Precautions against MRSA and other multidrug-resistant organisms

There has been a lot of media attention recently about MRSA, a type of antibiotic resistant staph infection.  Tragic cases like in West VA where a high school senior diagnosed with MRSA died after being hospitalized for over a week drive public fear and concern.  According to the CDC, 19,000 deaths have been attributed to the bacteria since 2005.

MRSA (Methicillin-Resistant Staphylococcus Aureus) is resistant to many antibiotics.  In order to address controls over MRSA exposures in a child care environment, there are certain characteristics of the organism that need to be understood.  First of all, Staphylococcus Aureus is a common bacteria that can be found on everyone’s skin and on surfaces throughout the environment.  Intact skin prevents serious infection however breaks in the skin pose a risk of invasive infection.  A MRSA infection is no more aggressive than other staph infections it is simply more difficult to treat therefore prevention is more important than ever to avoid complications.

Asymptomatic colonization of MRSA in a person’s nasal passages or on their skin is common and should not cause alarm.  Practicing universal precautions to avoid ANY infection is effective against preventing a MRSA infection.  In a child care environment precautions to avoid infections are similar to those you should practice at home and include:

  • Hand washing with soap
  • Covering cuts, scrapes, and other skin wounds
  • Sanitizing surfaces and items that may be soiled with body fluids or secretions
  • Changing linens including bedding
  • Do not share towels

Seek the advice of a physician if there are children or staff known to be infected.  At a child care center where contact with children of different ages and varying home environments takes place it is important to practice the universal precautions consistently.  Children are constantly on the run and often have small cuts and scrapes.  The cleanliness of a child’s home environment may contribute to whether or not they have colonization of MRSA bacteria.  Unless you are specifically told you may not ever know if a child in your care is a “carrier” of MRSA.  Although the risk of contracting MRSA at a child care environment is not extremely high the potential severity if an outbreak does occur makes it worthwhile to implement procedures to control exposures.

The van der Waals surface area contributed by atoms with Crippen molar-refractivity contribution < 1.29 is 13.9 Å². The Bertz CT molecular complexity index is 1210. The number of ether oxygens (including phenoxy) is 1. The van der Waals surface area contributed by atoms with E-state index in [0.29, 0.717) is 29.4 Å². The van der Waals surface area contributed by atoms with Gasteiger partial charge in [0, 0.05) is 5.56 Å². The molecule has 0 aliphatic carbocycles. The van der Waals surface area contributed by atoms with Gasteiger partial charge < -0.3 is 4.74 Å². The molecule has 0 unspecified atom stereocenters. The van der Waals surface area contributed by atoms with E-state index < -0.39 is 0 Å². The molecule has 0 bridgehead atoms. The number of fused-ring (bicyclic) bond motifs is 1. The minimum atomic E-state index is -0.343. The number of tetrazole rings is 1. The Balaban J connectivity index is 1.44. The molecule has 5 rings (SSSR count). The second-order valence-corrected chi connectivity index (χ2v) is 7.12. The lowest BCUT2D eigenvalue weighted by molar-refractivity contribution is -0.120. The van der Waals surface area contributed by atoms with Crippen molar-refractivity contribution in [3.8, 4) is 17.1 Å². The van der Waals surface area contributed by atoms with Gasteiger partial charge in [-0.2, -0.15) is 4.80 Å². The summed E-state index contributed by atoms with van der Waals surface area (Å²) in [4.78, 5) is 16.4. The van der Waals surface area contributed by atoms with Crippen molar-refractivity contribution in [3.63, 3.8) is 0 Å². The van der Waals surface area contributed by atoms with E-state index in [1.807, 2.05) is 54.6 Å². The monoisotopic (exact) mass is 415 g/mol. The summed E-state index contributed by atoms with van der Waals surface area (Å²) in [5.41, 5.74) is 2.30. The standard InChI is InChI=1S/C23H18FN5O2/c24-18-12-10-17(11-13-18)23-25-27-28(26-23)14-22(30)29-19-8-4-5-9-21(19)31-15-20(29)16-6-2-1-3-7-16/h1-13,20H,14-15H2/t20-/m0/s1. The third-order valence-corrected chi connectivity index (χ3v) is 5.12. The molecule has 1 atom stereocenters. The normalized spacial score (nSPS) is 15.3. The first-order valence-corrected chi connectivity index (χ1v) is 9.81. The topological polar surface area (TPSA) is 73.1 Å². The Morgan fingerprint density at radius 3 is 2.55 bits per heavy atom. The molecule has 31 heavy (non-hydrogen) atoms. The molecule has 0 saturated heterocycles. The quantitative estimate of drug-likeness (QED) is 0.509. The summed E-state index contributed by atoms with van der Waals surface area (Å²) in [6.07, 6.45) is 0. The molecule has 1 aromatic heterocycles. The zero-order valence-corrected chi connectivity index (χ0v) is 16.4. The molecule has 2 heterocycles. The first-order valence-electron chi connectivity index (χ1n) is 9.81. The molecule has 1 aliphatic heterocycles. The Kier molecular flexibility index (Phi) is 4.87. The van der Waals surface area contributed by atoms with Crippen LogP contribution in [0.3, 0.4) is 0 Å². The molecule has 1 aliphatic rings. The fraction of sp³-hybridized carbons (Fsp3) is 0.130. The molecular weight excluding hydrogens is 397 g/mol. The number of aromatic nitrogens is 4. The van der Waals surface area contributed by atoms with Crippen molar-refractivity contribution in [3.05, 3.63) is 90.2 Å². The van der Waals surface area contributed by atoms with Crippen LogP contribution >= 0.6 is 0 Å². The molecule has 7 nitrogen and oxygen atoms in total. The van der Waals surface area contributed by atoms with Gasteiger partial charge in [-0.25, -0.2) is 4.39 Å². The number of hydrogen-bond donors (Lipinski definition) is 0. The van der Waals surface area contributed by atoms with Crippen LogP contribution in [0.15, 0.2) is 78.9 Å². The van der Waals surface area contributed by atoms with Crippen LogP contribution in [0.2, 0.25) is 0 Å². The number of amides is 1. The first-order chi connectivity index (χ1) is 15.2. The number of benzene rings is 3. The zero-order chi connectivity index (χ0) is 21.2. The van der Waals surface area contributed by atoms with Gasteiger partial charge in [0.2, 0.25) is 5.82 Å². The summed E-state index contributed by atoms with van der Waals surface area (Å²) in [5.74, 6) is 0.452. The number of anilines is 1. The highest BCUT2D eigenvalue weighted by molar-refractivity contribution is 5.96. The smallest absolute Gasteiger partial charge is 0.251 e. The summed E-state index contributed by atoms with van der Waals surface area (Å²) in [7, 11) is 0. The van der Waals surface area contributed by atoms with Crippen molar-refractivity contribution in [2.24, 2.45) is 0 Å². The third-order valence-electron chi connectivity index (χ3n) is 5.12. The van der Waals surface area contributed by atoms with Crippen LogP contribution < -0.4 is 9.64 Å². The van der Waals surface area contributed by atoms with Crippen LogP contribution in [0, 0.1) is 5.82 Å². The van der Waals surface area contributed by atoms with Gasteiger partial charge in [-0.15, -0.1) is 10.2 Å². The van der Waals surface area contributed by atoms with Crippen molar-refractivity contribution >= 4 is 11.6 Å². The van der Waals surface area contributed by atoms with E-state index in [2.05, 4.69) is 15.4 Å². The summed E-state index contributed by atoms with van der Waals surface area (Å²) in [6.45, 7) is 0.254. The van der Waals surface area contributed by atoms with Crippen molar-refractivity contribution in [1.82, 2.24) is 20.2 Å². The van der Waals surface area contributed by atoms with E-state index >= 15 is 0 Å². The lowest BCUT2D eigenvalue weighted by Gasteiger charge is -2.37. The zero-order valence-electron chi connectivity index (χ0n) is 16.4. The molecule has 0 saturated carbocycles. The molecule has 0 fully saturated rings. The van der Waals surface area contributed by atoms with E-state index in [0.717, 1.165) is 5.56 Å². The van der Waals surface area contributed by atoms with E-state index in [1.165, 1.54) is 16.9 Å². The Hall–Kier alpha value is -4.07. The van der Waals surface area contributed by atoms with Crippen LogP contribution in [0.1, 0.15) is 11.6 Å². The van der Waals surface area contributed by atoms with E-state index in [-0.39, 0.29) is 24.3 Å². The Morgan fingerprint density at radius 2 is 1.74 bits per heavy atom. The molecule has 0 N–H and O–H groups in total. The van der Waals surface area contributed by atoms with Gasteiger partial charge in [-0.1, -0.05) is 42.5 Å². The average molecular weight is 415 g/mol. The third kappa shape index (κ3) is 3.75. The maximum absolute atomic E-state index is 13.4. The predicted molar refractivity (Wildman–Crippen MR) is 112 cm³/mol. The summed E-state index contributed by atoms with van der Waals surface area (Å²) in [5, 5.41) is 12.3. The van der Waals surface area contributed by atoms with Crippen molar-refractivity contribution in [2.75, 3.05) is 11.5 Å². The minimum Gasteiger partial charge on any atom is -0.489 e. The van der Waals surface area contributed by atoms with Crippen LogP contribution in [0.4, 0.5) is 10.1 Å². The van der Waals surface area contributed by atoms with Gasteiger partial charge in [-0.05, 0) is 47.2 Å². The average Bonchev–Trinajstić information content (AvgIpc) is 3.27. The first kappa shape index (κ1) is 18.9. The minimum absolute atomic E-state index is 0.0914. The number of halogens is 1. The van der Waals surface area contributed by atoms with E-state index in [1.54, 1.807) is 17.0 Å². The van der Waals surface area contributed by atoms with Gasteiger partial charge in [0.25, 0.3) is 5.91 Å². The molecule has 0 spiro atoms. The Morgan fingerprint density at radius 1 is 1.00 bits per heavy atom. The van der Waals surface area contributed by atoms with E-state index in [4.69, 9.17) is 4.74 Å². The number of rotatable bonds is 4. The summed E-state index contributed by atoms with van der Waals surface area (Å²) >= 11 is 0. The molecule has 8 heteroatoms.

Common causes of the spread of MRSA in non-healthcare environments include skin to skin contact, and contact with nasal secretions that are colonizing the bacteria.  Just like non-resident infections touching the eye or nose or an open skin abrasion when MRSA is present on the hand can spread the bacteria. If bacteria are spread future problems or outbreaks may take place even if an immediate infection does not result.  Communities, including child care centers, should practice general precautions to help slow the spread of resistant bacteria.  This is why thorough and frequent hand washing remains one of the most important preventive measures according to the Centers for Disease Control.

There are publications from state health agencies that provide proper tips on hand washing and hygiene.  It is a good policy to periodically review these with employees.  Generally speaking thorough hand washing includes warm running water, applying soap over the entire hand and between fingers and rubbing vigorously for 15 to 20 seconds, drying with a clean paper towel, and turn off the faucet with a towel.  If children cannot be taught or expected to properly wash their hands it makes it even more important for teachers and assistants to maintain good hand washing habits.

If warm water and soap are not available it is a good practice to use a hand sanitizer with at least 60% alcohol.  Keep in mind though that hand sanitizers work best on clean hands as they are not designed to substitute for soap and water.  As soon as practical after using a sanitizer it is a good idea to thoroughly wash your hands.  Also, sanitizers designed for hands are NOT effective in cleaning surfaces.

Depending on your center other things to consider are food preparation, laundry, and thorough facility and contents cleaning habits as well as providing education for and opening dialog with parents of children in your care.  (There are many resources to assist with education and training at your local health departments.)  Cleaning with store bought disinfectants or using bleach and water solution is generally effective in killing bacteria on surfaces and toys.  The bleach solution should be one tablespoon bleach to one quart of water and should be mixed each time prior to cleaning to assure evaporation of the bleach does not cause the solution to be ineffective.

There is much more information available on this topic via local health departments, physicians, and publications on the internet.  Various sources were utilized in creating this brief article.  Most sources used provided similar or identical information. 


References include:
New York Times: nytimes.com
Centers for Disease Control: cdc.gov
Washington State Department of Health: tpchd.org
Navy and Marine Corps Public Health Center: med.navy.mil

The information provided in this article is intended for general informational purposes only and should not be considered as all encompassing, or suitable for all situations, conditions, and environments. Please contact us or your attorney if you have any questions.

For safety or risk management questions or suggestions, please contact Markel.

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